When it comes to the gender imbalance in tech, the numbers still aren’t pretty. Investors are twice as likely to invest in men, even when the pitches are identical. Only 15 percent of private equity backed teams have a woman on the executive team and just 2.7 percent have female CEOs. People invest in other people who are like them – and since most CEOs are male, you’ve got a self-perpetuating cycle built in that’s hard (but not impossible) to break. Given these hurdles, you can see why some women think twice about founding a startup – or even why some men hesitate to join a female co-founder.
I’m here to tell you it’s not all bad news out there for women in tech.
From personal experience, I know that being a female founder of a tech company can be a competitive advantage.
As demotivating as those numbers above might be, those women who strive to punch through the barriers and compete with the rest can turn the tables.
Being different means you get noticed
My male business partner and I have pitching skills that are on the same level, but I am almost always the one to pitch to groups. Why? Because I stand out.
The first time we realized this trick was the night before a pitch competition. We looked at the list of presenters – seven men – and decided that I should pitch.
We won the competition – the prize was a $25,000 check. It was a game changer at that stage in our company.
Being a woman by itself wasn’t the difference – but women can bring a different kind of energy. We perceive things differently. We often have a warmer approach to engaging with a pitching audience. It’s about giving less of a strictly business approach and more about telling the story of your company. That’s how I was able to build a stronger connection with the judges.
Another difference I’ve noticed is that women pitching their startups tend to be more accepting of feedback. Maybe that’s because without a testosterone-fed ego, we perceive that feedback as less threatening. I can only speak to my own experience and what I’ve seen at these kinds of events, but if you can answer questions with a more collaborative approach, you can build a stronger rapport with the judges.
Growing opportunities just for women entrepreneurs
Tech organizations are increasingly recognizing the value of diversity in founders – and the timing is right for women to pounce on that opportunity.
For instance, there are many Angel forums that invest exclusively in women founders, like the Astia Angels network.
I got the opportunity to pitch to them after winning the Vinetta Project pitch event in 2015. Vinetta partnered with the Canadian Consulate in New York to provide a prize of an all-expense paid trip to New York for pre-arranged meetings with angels, VCs and influencers. The next week I was at Collision Conference thanks to the free tickets they offer to female founders.
Event organizers are generally pretty purposeful in representing diversity at tech conferences, in panels and in media articles. As there are fewer women to reach out to, I am disproportionately invited to participate, which means more exposure for my company.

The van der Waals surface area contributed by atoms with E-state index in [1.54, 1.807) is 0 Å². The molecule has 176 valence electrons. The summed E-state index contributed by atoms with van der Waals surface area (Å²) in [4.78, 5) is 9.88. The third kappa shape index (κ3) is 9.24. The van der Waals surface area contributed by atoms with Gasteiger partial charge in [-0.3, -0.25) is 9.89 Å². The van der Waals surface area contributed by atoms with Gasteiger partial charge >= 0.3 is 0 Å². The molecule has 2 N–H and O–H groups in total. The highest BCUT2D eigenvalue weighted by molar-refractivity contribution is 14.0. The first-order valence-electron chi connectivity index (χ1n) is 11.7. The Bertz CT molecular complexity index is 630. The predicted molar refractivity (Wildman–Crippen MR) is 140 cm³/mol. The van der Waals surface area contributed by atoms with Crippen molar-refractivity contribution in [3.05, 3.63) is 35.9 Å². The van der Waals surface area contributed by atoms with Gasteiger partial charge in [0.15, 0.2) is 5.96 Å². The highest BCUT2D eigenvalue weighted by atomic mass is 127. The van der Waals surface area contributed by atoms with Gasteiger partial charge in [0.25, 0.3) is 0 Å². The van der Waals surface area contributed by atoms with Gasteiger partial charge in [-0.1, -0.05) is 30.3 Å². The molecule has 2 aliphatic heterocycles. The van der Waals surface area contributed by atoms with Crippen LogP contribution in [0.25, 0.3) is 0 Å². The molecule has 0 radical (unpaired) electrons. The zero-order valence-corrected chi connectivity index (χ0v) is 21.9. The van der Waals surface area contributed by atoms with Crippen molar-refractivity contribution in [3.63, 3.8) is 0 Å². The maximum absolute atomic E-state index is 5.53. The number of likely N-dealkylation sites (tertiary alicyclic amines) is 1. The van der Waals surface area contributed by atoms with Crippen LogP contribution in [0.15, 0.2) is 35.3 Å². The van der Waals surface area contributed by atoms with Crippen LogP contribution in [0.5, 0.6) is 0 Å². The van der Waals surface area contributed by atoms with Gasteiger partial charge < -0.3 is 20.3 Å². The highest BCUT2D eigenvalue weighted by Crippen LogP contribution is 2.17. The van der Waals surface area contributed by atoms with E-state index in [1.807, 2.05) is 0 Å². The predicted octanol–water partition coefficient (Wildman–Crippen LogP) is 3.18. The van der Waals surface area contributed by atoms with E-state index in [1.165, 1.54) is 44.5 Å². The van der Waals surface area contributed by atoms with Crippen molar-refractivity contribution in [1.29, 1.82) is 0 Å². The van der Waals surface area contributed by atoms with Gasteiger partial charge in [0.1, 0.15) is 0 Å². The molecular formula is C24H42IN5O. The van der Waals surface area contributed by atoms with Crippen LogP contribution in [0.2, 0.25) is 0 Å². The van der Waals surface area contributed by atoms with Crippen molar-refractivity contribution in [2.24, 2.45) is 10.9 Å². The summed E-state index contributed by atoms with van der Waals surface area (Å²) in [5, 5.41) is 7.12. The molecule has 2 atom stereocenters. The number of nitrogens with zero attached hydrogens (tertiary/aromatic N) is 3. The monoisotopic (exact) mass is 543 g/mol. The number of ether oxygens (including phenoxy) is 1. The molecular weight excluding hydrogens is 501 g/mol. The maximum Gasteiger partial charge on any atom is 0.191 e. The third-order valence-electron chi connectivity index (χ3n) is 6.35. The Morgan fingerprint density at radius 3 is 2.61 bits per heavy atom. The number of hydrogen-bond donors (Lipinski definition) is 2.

Being at conferences is great, but as any founder, male or female, can tell you, business really happens at the VIP dinners and parties. Given the known gender disparity, savvy event organizers are often keen to get women entrepreneurs in the door. There are more open doors than you might think, if you know when to ask.
Take gender out of the equation where you can
Simply identifying as a woman in social media or gaming carries risks that don’t entirely disappear when you’re conducting business online. But as the hosts and users of countless online dating sites and chat rooms have discovered to their chagrin, it’s easy enough to obscure whether you’re a man or a woman online; smart women in tech can use that knowledge to their advantage to reduce the risks of an arbitrary backlash from a prospective customer or investor.
For instance, in email, I ways sign off as Nat, not Natalie. That simple solution has helped keep countless conversations where they should be, on a professional level. By the time I get that person on a phone, there’s already a level of trust built in.
Diverse approaches to managing are better for the company
Men and women can have a different energy not just at the pitching event, but also while at the office, working with the team.
My approach has always been to find the best people and get out of their way. That involves finding people you can trust, hiring right and being comfortable delegating. In my experience, many women founders and co-founders operate in this way. In contrast, men who entered the tech world through the male-dominated world of coding often have a more hands-on approach that at the extreme can lead to micromanagement – something that all managers, male or female, have to avoid. As a result, women in executive roles are often run teams that are more at ease in their jobs and able to be more productive.
My male business partner might be more likely to close investment for Payso, but having a female founder on the team also brings a lot to the table in terms of opportunity, access to different investment vehicles and visibility. Thanks to having a diverse co-founder team, we get to leverage the best of both worlds.
Natalie Cartwright is the co-founder of Payso, a Vancouver-based technology firm that makes it easy to collect payments from friends and groups.